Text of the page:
Tolsta today , we headed north with a huge storm cloud overhead that burst just as we arrived at the impressive sea stacks and sandy white bay of Garry beach , some rushed and dampened sketches later i sought shelter inside the van and after enjoying a warm cup of tea we headed a little further  up the road to the suprising and pituresque Garry bridge . Also known as 'the bridge to nowhere ' the bridge built by Lord leverhulme as part of a plan to build a new road to connect this part of the island to the Butt of lewis was never completed and only parts of the route and the concrete bridge suspended above the lush and  tumbling  valley gorge remains. I love it because out here amidst the natural  uninhabited landscape the bridge seems completely out of place and is a totally unexpected find. The shape of the bridge itself is rather beautiful and i find myself in deep appreciation of the micro-climate it's presence here has made , allowing for a multitude of lush plants , ferns and trees to inhabit the craggy vally sides , the scene is truley reminicent of the gardens of stornoway castle itself. From here we made the journey west across Barvas moor which by now is begining to lose the fresh green colours and purple swayths of heather we saw just weeks ago in favour of an autumnal burnished glow . Travelling along the west edge of the island our next destination is port of Ness . A village centered around it's working harbour , with a stunning stretch of beach to it's right side port of Ness is packed with all the charm you would hope to find in a location such as this. It appears there are three parts to the harbour contruction , each in it's own state of disrepair and each offering something visually different from the other there is plenty here for an artist to be inspired by. I took my opportunity to make a few sketches and found captuing  the many different angles of the harbour walls quite challenging to represent but despite this i am fairy certain i will be looking to this place as the muse for one of my exhibition paintings. I was pleased to discover some orange pigment in a section of bare bank too that i could use for making my 'made from Ness oil paint '.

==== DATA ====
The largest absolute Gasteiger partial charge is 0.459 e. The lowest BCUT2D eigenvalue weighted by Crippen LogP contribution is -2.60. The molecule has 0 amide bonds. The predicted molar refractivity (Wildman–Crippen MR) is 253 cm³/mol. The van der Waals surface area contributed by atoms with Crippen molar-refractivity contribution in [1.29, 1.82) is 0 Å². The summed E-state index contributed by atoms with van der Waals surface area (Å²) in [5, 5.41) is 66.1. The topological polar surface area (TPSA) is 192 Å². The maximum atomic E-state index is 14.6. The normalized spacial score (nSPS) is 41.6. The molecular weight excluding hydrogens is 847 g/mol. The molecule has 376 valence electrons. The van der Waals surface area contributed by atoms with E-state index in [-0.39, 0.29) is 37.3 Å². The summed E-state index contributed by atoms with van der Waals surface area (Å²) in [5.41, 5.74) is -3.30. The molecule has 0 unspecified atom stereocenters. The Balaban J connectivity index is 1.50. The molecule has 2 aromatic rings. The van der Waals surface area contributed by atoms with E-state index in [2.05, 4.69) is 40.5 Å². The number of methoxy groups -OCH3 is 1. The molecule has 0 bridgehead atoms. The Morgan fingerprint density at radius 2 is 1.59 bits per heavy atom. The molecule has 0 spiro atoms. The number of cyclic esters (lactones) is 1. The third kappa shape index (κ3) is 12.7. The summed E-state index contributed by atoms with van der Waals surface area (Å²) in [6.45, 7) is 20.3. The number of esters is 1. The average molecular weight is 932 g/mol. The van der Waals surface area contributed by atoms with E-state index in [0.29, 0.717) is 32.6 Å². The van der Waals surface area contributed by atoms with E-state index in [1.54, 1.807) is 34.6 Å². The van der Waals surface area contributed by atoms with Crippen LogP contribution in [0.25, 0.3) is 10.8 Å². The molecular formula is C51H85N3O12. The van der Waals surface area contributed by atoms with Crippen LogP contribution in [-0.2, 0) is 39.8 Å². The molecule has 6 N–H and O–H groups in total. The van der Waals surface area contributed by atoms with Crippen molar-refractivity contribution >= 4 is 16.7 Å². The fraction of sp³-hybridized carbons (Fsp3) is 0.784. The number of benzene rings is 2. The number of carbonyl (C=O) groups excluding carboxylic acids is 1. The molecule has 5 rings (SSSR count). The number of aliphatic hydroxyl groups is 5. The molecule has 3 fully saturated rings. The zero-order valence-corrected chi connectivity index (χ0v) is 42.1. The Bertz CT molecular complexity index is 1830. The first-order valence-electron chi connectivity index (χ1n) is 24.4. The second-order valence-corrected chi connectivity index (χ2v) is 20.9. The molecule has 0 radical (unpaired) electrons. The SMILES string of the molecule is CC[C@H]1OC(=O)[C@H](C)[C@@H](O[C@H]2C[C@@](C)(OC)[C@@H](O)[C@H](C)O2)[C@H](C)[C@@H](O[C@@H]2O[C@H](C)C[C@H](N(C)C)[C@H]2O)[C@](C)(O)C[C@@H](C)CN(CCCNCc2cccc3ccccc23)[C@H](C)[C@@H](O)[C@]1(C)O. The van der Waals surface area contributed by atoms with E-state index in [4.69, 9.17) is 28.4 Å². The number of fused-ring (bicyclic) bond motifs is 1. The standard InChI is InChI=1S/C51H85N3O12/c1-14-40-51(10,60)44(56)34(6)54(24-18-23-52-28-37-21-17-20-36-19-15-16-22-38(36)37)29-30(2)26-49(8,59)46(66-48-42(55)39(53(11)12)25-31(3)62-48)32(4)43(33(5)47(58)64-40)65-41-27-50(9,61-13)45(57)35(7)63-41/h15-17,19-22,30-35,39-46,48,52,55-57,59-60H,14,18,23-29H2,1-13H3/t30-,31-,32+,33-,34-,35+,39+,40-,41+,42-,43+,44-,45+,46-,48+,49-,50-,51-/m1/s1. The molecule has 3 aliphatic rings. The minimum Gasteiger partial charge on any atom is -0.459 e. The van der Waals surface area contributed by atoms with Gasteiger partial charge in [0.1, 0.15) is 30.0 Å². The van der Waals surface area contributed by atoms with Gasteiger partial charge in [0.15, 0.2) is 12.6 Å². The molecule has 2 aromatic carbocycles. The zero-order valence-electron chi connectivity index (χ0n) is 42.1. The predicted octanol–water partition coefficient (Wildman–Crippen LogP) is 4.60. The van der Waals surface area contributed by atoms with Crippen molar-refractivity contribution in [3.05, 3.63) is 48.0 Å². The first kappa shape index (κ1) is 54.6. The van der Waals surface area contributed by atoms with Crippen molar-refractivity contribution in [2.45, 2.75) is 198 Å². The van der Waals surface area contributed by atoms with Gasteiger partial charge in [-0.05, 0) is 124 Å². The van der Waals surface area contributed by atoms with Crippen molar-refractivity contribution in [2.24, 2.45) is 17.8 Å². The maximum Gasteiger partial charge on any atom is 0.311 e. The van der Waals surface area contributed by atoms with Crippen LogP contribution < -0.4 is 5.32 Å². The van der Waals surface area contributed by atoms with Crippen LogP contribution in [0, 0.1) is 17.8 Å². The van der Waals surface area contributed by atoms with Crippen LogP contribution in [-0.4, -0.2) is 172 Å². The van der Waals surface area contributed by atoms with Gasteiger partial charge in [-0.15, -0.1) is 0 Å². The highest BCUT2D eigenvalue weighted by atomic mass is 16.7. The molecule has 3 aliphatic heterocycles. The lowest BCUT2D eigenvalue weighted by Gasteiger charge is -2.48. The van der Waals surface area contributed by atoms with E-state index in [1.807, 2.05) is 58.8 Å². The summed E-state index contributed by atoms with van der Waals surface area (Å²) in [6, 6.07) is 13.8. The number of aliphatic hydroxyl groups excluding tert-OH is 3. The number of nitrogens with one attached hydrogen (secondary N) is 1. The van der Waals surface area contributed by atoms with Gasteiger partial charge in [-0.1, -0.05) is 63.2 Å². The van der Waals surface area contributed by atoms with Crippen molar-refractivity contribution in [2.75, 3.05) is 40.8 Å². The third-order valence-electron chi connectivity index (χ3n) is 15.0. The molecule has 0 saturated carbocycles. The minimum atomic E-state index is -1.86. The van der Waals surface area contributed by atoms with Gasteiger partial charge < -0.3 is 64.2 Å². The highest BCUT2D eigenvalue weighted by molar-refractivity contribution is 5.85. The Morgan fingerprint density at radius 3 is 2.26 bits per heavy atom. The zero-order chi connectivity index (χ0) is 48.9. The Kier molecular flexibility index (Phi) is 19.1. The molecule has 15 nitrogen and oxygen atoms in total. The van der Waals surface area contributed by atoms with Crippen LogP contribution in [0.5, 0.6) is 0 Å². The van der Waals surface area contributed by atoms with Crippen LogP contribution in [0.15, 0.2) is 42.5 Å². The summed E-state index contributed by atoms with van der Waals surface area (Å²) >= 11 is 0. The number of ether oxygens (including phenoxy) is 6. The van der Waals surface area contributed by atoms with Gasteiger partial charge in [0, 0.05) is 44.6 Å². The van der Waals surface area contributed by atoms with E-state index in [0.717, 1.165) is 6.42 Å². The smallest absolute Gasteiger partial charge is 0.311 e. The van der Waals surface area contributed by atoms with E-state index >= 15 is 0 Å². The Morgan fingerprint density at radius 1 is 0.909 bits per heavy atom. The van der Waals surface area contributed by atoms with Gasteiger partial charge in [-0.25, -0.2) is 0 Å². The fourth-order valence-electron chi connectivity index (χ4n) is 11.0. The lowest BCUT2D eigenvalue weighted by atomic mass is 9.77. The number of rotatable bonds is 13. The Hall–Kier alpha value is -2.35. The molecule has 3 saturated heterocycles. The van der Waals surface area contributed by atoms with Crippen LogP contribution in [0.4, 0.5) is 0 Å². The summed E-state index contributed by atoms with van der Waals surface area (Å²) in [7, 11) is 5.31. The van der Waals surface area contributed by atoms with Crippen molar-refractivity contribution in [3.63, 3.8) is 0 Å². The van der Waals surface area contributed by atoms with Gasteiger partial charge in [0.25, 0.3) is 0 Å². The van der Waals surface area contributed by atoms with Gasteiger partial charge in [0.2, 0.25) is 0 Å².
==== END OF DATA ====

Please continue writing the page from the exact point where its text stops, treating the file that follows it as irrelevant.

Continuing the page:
Wow , we spent the night at Eoropie beach and what a beautiful sunset . Once we had made our way through the vast and undulating sand dunes we were met by a long stretch of pristine coast with a bank of full and dramatic clouds hanging lazily across the horizon , each perfect detail  reflected back in the glossy wet sand and interupted only by the crashing of the waves onto the shore . To one end of the beach a rocky outcrop with an almost square hole carved right through it by the never ceasing crashing of the tide , to the other i found a bare cliff edge that hosted the most varied and plentiful cache of pigments i have found in a single area yet , i was thrilled . Onward the next day we paid a visit to the Trussel stone , the largest single standing stone in Scotland , the mighty stone stands six meters in height and at two meters wide it is a fantastic sight . Pertched on the hill overlooking the coast and said by the locals to mark a battle site there is little more known of the history of the giant stone but as one of the islands many mysterious megalith's and with towering presence i would recomend that it is well worth a look and if you want a hug , i did and on a four degree September morning , that big old stone was suprisingly warm ? . Our next stop was at Loch Shawbost bay , another suprise the bay was as stunning as it was unusual and  i can best describe it as having three distinct sections. There was a large loch to the south from which ran a stream that tumbled under a little stone road bridge and onto a rocky area of the right hand shoreline , then a large barricade area of sand dune that stretched across the lochs length separating it from a gently curving white sanded bay to the left . I loved it here , there was so much to see i realy didn't know where to begin sketching first. here in the cliff i found more pigment and this time i got some sizable peices , very satisfied we packed up to move onto our last destination for the day Dalbeg beach . A small bay where the tide came crashing in with gusto,  the cliffs here are carved with creveises , some now just stacks left surrounded by the water there was somthing romantic  about it's craggy coves that was reminicent of a good pirate story. The cliffs here were very wet but i did extract some iron based earth i hope to be able to dry out for use as pigment.